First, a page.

Nigeria won an appeal in a London court on Monday to overturn a multibillion-dollar damages bill in a long-running arbitration case over a failed gas deal.

The dispute involved a 2010 agreement between Nigeria and Process and Industrial Developments Limited (P&ID) to operate a plant in the south of the West African country that would convert natural gas burned off during oil production into electricity.

The company was awarded a 20-year contract but the deal fell through, sparking the protracted legal wrangle with P&ID claiming vast sums in lost revenues.

"I have not accepted all of Nigeria's allegations," Judge Robin Knowles said in the Business and Property Court in London.

"But the awards were obtained by fraud and... the way in which they were procured was contrary to public policy," he said.

Nigerian President Bola Ahmed Tinubu applauded the ruling as a "landmark judgment" that would prevent countries from being "held hostage" by private firms and corrupt officials seeking to exhort them.

"Today's victory is not for Nigeria alone. It is a victory for our long-exploited continent and for the developing world at large," his office said in a statement.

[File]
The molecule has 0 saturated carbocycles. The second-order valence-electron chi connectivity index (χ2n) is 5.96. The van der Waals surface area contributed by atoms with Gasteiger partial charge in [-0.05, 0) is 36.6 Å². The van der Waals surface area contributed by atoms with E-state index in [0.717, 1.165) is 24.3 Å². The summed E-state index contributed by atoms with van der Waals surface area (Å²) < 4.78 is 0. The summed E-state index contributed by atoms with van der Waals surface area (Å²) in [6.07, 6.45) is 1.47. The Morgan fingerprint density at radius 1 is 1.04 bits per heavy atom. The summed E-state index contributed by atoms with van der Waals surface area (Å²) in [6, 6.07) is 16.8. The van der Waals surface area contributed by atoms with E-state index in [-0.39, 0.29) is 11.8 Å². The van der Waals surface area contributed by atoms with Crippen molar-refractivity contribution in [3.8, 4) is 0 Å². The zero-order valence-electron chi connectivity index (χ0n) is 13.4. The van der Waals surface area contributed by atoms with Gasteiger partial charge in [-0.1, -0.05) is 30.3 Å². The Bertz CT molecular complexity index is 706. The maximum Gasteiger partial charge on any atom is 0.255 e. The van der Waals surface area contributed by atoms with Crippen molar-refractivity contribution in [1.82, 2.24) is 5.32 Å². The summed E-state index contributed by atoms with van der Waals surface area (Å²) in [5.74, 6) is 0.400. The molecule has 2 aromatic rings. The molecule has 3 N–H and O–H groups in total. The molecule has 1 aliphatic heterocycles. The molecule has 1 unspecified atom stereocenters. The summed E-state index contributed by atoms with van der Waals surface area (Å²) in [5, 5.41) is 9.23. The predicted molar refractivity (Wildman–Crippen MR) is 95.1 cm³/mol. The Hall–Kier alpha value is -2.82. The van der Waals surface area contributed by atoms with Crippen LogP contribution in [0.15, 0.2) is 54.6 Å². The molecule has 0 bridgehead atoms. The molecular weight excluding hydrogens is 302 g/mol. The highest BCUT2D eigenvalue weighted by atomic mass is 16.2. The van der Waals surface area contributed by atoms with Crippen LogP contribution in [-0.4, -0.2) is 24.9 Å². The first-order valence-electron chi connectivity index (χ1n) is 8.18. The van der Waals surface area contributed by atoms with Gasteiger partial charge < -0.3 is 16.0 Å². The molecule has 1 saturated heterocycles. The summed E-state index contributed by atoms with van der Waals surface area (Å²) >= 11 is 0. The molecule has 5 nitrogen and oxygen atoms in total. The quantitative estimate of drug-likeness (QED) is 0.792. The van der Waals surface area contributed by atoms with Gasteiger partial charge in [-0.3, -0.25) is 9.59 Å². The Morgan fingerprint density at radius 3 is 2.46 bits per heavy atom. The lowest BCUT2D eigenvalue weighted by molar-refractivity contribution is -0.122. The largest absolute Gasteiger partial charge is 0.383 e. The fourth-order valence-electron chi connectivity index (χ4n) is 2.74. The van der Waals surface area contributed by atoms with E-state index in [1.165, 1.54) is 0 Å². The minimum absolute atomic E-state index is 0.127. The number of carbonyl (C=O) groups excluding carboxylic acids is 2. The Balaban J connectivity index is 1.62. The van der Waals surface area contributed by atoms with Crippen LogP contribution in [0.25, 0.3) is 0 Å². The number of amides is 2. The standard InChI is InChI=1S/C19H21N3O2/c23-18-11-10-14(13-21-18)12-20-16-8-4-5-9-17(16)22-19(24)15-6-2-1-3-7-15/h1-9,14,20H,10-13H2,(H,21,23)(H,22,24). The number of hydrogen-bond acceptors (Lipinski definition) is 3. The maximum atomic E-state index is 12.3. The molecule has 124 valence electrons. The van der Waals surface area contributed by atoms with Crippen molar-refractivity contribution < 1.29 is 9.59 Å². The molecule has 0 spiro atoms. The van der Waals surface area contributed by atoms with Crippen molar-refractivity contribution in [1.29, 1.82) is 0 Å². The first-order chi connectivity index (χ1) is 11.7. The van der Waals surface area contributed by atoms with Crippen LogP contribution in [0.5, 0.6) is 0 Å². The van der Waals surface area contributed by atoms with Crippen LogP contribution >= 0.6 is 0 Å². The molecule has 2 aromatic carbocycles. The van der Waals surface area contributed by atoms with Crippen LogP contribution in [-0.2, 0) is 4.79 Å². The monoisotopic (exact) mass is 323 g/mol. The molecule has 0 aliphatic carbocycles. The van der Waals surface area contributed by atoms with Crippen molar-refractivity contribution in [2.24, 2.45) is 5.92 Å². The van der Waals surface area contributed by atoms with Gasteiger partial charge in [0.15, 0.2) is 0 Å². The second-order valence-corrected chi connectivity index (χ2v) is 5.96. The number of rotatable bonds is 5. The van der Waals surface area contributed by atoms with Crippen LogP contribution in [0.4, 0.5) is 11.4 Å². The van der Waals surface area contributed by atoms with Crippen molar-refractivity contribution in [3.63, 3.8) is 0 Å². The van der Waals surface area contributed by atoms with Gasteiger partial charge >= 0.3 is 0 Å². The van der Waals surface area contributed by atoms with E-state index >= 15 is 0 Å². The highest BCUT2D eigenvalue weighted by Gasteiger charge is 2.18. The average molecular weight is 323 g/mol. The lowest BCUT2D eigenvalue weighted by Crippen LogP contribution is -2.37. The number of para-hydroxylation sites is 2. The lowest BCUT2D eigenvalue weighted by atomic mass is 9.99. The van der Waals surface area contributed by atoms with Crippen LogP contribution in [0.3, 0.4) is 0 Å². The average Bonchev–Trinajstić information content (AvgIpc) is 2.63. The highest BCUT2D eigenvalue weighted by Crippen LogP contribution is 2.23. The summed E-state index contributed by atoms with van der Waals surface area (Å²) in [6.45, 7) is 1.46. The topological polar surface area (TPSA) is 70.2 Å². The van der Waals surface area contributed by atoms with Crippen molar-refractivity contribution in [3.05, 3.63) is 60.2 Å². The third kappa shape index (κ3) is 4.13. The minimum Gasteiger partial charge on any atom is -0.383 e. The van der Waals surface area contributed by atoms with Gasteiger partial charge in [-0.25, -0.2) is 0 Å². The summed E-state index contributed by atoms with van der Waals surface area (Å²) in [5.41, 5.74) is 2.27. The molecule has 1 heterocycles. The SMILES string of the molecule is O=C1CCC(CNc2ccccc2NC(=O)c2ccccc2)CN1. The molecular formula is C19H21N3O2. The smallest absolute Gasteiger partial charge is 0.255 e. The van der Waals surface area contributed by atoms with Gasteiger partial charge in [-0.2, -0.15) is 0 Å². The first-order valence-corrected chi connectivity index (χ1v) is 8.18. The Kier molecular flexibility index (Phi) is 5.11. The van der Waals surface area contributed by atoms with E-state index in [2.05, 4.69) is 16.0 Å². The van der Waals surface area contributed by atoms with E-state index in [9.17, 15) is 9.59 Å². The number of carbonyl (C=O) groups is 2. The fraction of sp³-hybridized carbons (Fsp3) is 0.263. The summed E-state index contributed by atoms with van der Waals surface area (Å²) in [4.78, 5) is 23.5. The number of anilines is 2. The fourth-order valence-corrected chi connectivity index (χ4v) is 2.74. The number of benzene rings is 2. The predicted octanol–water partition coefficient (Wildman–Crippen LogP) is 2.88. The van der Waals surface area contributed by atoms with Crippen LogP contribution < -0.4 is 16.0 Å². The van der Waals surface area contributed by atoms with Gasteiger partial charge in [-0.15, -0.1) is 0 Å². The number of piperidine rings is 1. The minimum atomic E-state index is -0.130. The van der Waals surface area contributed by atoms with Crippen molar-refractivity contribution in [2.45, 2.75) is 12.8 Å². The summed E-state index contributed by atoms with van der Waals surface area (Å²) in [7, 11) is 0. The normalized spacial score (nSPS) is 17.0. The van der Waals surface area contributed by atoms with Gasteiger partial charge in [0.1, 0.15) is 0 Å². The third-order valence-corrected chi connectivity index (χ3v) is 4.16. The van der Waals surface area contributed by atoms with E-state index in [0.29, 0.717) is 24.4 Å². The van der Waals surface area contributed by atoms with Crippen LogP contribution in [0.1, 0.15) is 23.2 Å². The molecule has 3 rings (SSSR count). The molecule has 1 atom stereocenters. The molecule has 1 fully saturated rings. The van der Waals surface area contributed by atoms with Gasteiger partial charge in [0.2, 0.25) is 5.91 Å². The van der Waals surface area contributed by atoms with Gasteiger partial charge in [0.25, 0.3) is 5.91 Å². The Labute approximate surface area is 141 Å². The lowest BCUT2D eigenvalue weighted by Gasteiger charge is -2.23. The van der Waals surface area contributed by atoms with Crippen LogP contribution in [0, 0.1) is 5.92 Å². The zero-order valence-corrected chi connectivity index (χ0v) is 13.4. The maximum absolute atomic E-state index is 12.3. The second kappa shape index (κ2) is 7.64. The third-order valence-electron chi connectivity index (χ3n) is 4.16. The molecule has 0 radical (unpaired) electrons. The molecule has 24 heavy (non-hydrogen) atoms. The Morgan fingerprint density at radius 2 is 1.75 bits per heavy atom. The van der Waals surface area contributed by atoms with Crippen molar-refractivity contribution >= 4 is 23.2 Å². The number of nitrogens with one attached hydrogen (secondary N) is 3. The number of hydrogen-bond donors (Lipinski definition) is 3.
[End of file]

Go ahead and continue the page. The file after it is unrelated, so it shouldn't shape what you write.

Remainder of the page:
The court ruling comes as Tinubu seeks to attract more foreign investment by promising a more business friendly approach and a raft of reforms in Nigeria, one of Africa's largest oil producers and the continent's largest economy.

P&ID, a Virgin Islands-registered company founded by two Irish business partners, was awarded $6.6 billion in arbitration in 2017 as compensation for losses.

It secured a High Court ruling in 2019 to begin seizing $9.6 billion in assets -- about one-fifth of Nigeria's foreign reserves.

Abuja appealed the decision and was given a stay of execution provided it made a $200 million security payment.

Nigeria countered by opening its own corruption investigation into the deal, convicting two local representatives of P&ID of tax evasion and fraud and ordering the company's assets to be forfeited to the government.

Nigeria's attorney general said at the time that the deal was "designed to fail from the start, and that its subsequent arbitral award was based on fraud and corruption".

In a statement on Monday, the attorney general's office said the result was a "decisive victory for the people of Nigeria who stood to lose over $11 billion", and for the Nigerian government's fight against graft.